What Is Oral Cancer

Have you noticed a lump on your lip that will not go away? Or maybe you’ve noticed red and white patches in your mouth that you can’t explain? These are symptoms that could indicate oral cancer. Oral Cancer is a type of cancer that comes under the umbrella of head and neck cancers. These include cancers that develop on your lip, tongue, cheeks, salivary glands, skull and throat. To find out more about Oral Cancer read below.


So what exactly is oral cancer? Using a strict definition oral cancer can refer to cancers that develop within tissues of the oral cavity. Your oral cavity is made up of:1

  • Your lips
  • Cheeks
  • First two-thirds of your tongue   
  • The roof and floor of your mouth 
  • Salivary Glands 

Oropharyngeal cancers are a prevalent subtype of Oral Cancer, which also includes tumours that occur within the oropharynx. The oropharynx is located directly behind your oral cavity and consists of the following:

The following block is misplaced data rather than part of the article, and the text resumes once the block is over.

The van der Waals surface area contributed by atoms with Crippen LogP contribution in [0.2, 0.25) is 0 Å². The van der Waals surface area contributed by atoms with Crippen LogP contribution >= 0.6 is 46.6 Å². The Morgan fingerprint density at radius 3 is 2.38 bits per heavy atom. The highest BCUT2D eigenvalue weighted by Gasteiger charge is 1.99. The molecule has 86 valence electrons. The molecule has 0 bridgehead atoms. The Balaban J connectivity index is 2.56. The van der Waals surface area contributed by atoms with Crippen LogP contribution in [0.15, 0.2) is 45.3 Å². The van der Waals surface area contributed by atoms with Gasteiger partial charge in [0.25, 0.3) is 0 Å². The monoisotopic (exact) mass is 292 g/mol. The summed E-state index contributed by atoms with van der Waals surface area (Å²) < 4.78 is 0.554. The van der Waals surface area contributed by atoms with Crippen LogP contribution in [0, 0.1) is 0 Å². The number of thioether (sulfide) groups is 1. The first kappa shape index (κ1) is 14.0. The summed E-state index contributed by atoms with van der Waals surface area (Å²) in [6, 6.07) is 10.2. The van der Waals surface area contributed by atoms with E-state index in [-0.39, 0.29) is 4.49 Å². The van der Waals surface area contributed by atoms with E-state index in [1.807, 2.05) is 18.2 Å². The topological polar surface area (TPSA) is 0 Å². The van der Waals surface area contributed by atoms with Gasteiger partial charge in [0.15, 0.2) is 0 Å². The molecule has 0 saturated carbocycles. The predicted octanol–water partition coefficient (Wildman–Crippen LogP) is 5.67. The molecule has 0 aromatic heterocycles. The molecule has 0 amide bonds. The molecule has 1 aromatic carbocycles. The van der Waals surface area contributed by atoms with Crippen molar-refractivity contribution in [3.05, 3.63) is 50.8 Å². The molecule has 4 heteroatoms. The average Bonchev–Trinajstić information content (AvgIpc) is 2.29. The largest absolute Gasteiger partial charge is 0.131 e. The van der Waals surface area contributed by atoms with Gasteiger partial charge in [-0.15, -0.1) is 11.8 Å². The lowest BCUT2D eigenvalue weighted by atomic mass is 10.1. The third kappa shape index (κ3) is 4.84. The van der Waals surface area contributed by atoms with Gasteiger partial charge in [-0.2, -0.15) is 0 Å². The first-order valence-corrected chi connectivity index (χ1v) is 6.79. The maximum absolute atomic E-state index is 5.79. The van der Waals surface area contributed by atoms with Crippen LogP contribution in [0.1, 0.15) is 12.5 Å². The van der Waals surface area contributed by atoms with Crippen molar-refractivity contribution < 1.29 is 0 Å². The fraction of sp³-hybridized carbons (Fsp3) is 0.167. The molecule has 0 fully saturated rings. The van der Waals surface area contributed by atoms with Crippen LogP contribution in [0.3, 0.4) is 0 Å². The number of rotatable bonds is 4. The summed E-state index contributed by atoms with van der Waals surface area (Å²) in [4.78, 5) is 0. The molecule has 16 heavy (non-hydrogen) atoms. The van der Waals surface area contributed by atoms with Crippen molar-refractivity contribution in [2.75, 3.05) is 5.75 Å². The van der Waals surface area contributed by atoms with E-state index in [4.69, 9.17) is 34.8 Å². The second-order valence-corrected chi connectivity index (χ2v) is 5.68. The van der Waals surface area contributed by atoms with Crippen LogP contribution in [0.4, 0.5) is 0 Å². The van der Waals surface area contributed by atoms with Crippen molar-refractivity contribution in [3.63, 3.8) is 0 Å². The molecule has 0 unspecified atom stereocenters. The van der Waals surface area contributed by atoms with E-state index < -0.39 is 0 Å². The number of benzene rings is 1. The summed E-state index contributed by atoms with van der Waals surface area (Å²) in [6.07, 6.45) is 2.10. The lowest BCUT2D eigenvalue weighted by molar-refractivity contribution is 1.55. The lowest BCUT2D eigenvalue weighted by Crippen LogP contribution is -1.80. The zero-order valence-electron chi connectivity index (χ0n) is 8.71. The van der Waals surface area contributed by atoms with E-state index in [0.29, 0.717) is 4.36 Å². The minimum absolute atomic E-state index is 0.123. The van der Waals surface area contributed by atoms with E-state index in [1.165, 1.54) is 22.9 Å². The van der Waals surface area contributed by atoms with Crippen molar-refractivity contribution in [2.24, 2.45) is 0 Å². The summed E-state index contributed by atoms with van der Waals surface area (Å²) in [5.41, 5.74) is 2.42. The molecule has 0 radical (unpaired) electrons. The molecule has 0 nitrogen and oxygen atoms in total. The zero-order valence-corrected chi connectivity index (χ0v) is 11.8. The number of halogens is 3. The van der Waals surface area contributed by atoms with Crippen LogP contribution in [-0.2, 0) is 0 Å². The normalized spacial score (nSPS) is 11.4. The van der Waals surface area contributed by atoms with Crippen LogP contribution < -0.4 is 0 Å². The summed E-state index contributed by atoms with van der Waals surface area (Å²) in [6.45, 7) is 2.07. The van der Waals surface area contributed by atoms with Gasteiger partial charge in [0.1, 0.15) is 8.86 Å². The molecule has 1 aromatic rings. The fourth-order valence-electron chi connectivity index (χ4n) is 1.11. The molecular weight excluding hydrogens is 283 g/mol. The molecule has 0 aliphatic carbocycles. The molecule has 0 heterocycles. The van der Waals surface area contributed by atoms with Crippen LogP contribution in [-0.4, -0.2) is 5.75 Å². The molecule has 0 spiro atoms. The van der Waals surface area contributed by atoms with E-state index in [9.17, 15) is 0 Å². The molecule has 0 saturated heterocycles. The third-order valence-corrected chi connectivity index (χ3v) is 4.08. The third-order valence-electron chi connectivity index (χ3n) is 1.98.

• The posterior third of your tongue
  • Tonsils 
  • Soft Palate, the sides and backs of your neck

Oral cavity cancer and oropharyngeal cancer are a type of cancer called squamous cell carcinoma. Which means they develop from a specific type of cell called squamous epithelial cells. 

Causes of oral cancer

Oral cavity and oropharyngeal cancers are head and neck cancers. The causes of head and neck cancers can be split into two categories: 

  • HPV Negative 
  • HPV-positive.

HPV-negative head and neck cancers describe the type of cancer that arises from long-term  exposure to cancer-causing chemicals known as carcinogens.2 These carcinogens cause damage to the DNA of the cells and  they are exposed to causing mutations in genes that produce proteins that are supposed to prevent cancers known as tumour suppressors. As these normal cells lose the function of tumour suppressor genes, they become cancer cells as they develop more and more mutations that begin to multiply out of control, and  leading to cancer.